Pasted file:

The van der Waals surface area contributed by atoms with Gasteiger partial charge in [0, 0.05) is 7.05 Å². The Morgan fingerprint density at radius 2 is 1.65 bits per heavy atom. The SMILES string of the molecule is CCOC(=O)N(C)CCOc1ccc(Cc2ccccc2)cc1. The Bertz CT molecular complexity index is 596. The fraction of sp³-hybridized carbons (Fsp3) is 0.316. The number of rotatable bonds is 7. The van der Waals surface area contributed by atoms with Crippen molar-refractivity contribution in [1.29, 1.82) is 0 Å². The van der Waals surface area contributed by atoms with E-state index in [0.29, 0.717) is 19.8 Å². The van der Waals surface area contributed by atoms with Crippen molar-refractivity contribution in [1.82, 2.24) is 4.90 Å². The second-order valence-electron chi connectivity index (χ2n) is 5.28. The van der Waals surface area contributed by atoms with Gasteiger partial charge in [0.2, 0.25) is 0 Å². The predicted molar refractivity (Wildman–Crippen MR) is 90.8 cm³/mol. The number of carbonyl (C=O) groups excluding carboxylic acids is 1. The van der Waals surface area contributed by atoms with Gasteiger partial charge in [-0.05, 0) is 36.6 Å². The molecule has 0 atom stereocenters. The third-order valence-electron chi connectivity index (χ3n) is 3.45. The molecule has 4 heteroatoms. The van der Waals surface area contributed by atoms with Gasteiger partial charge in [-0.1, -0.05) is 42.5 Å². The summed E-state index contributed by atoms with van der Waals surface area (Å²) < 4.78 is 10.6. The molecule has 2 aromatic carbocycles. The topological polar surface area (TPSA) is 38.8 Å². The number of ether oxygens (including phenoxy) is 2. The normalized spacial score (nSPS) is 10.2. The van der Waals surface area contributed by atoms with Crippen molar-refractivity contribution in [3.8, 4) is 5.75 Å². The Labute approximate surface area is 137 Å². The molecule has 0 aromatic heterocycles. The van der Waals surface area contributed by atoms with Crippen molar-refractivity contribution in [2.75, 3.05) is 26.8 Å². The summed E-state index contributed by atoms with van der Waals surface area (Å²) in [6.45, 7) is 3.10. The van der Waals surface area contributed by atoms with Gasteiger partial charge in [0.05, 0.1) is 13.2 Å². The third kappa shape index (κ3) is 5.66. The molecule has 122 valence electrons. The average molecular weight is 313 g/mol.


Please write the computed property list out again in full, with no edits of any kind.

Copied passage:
The van der Waals surface area contributed by atoms with Gasteiger partial charge in [0, 0.05) is 7.05 Å². The Morgan fingerprint density at radius 2 is 1.65 bits per heavy atom. The SMILES string of the molecule is CCOC(=O)N(C)CCOc1ccc(Cc2ccccc2)cc1. The Bertz CT molecular complexity index is 596. The fraction of sp³-hybridized carbons (Fsp3) is 0.316. The number of rotatable bonds is 7. The van der Waals surface area contributed by atoms with Crippen molar-refractivity contribution in [1.29, 1.82) is 0 Å². The van der Waals surface area contributed by atoms with E-state index in [0.29, 0.717) is 19.8 Å². The van der Waals surface area contributed by atoms with Crippen molar-refractivity contribution in [1.82, 2.24) is 4.90 Å². The second-order valence-electron chi connectivity index (χ2n) is 5.28. The van der Waals surface area contributed by atoms with Gasteiger partial charge in [0.2, 0.25) is 0 Å². The predicted molar refractivity (Wildman–Crippen MR) is 90.8 cm³/mol. The number of carbonyl (C=O) groups excluding carboxylic acids is 1. The van der Waals surface area contributed by atoms with Gasteiger partial charge in [-0.05, 0) is 36.6 Å². The molecule has 0 atom stereocenters. The third-order valence-electron chi connectivity index (χ3n) is 3.45. The molecule has 4 heteroatoms. The van der Waals surface area contributed by atoms with Gasteiger partial charge in [-0.1, -0.05) is 42.5 Å². The summed E-state index contributed by atoms with van der Waals surface area (Å²) < 4.78 is 10.6. The molecule has 2 aromatic carbocycles. The topological polar surface area (TPSA) is 38.8 Å². The number of ether oxygens (including phenoxy) is 2. The normalized spacial score (nSPS) is 10.2. The van der Waals surface area contributed by atoms with Crippen molar-refractivity contribution in [3.8, 4) is 5.75 Å². The Labute approximate surface area is 137 Å². The molecule has 0 aromatic heterocycles. The van der Waals surface area contributed by atoms with Crippen molar-refractivity contribution in [2.75, 3.05) is 26.8 Å². The summed E-state index contributed by atoms with van der Waals surface area (Å²) in [6.45, 7) is 3.10. The van der Waals surface area contributed by atoms with Gasteiger partial charge in [0.05, 0.1) is 13.2 Å². The third kappa shape index (κ3) is 5.66. The molecule has 122 valence electrons. The average molecular weight is 313 g/mol.